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Preventing and coping with hair loss

      About cancers | Lifestyle tips after cancer | TreatmentsCoping with hair loss


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Hair loss can be caused by a number of medical conditions including thyroid disorders and autoimmune diseases. Hormonal drugs such as tamoxifen and the aromatase inhibitors  for breast cancer can cause thinning. Male pattern balding is the most common cause in men and although topical agents have some limited success the only real solution for this is hair transplants. The most significant and dramatic cause of hair loss is radiotherapy and chemotherapy: The touch part is that popular baldness cures such as hair transplants  cannot be used in these cases.

How does chemotherapy affect your hair?
Chemotherapy often causes hair loss otherwise known as alopecia. This is because the cells in the hair follicles grow fast and chemotherapy damages fast growing cells. (see chemotherapy).  Hair loss after chemotherapy is usually not permanent and it will grow back once your treatment has ended. Not all drugs cause hair loss - Some just cause thinning and others cause dramatic hair loss including the body hair and eye brows. Furthermore, different people have different tolerances to the drugs. Occasionally, some people loose their hair when it is not expected and sometimes in other cases no hair loss occurs when it is expected. (See table below for a list of chemotherapy drugs likely to cause hair loss)

Hair loss can start any time from after the first few days after chemotherapy to within a few weeks. However, your hair will grow back once treatment is complete although to start with your hair will grow back very fine, very like a babies hair. Your clinic nurse can arrange for you to have a wig before your treatment starts. After three to six months you should have regained a full head of hair although it may be slightly different to before your treatment in terms of colour and texture. In the mean time, if you are recovering from chemotherapy or having fine or thinning hair real human hair extensions are a great solution to your problem. Hair extensions can often achieve your desired length as well as the density.

Prevention of hair loss 
Preventing as much of the chemotherapy drug getting to your scalp as possible  can do this. This is done using a cold cap that acts to cool the scalp and therefore restrict blood circulating in that area and reaching the follicles. The availability and types of cold cap used varies from hospital to hospital. The cap put on fifteen minutes before chemotherapy to start restricting blood flow, and kept on during and up to 1-2 hours after your chemotherapy. This does mean that your time in the unit is longer.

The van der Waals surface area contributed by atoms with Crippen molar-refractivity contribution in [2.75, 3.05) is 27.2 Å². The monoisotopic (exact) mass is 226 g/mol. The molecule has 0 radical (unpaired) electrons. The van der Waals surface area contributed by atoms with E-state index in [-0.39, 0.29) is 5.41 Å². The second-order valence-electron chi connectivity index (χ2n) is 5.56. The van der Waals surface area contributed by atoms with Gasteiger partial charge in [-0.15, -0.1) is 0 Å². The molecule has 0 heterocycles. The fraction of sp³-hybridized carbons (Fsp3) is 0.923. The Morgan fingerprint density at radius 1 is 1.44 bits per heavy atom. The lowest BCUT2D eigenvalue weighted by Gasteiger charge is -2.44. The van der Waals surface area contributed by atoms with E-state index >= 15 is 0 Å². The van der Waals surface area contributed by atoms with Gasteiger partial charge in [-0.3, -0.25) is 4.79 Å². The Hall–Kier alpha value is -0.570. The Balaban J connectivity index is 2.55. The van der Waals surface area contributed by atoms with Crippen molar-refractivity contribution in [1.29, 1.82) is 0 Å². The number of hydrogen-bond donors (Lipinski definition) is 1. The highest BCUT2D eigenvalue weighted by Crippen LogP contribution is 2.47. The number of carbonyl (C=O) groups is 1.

Not everyone can tolerate wearing the cold cap as it can feel very cold. This discomfort varies from patient to patient so it is not a failure if you can't wear it and it has no influence on the outcome of your treatment. In other clinical trials to date, less than 2% of patients who had retained their hair did not continue with the procedure.

While cold caps may be effective in preventing hair loss for some chemotherapy drugs they are not successful for all drugs. Your doctor or nurse will be able to advise you.

The cold cap system 
Studies have shown that scalp cooling is effective in preventing hair loss in patients treated with some chemotherapy drugs. Cooling the scalp to a temperature of +17 oC to achieve a subcutaneous temperature of +20 0C  (68 oF) constricts the blood supply to hair follicles diminishing or abolishing their perfusion hence preventing high chemotherapy dose delivery during the initial phase of chemotherapy. Further, coldness itself reduces the availability of (chemotherapy) cytotoxic drugs to the cells of the hair follicles by directly reducing their metabolic rate. It is the combined effect of both these mechanisms, induced by cooling the scalp, that prevents or reduces hair loss (alopecia). 

How effective is it?
The cold cap system works better for some drugs than others. Some clinical trials show a success rate of up to 85% with:

Find out more about companies who make cold cap systems:

Coping with hair loss

The cold cap may not work with all drugs or may not be tolerated. Here are some tips from patients to help you cope with hair loss if it does occur. Hair loss can occur at varying degrees and to different parts of the body depending on the type or combination of drugs used:

Hair loss can start any time from after the first few days after chemotherapy to within a few weeks. When the hair starts coming out the scalp can be very itchy. This can even be uncomfortable and even painful. However, your hair will grow back once treatment is complete although to start with your hair will grow back very fine, very like a babies hair. Your clinic nurse can arrange for you to have a wig before your treatment starts .  After three to six months you should have regained a full head of hair although it may be slightly different to before your treatment in terms of colour and texture.

Radiotherapy and hair loss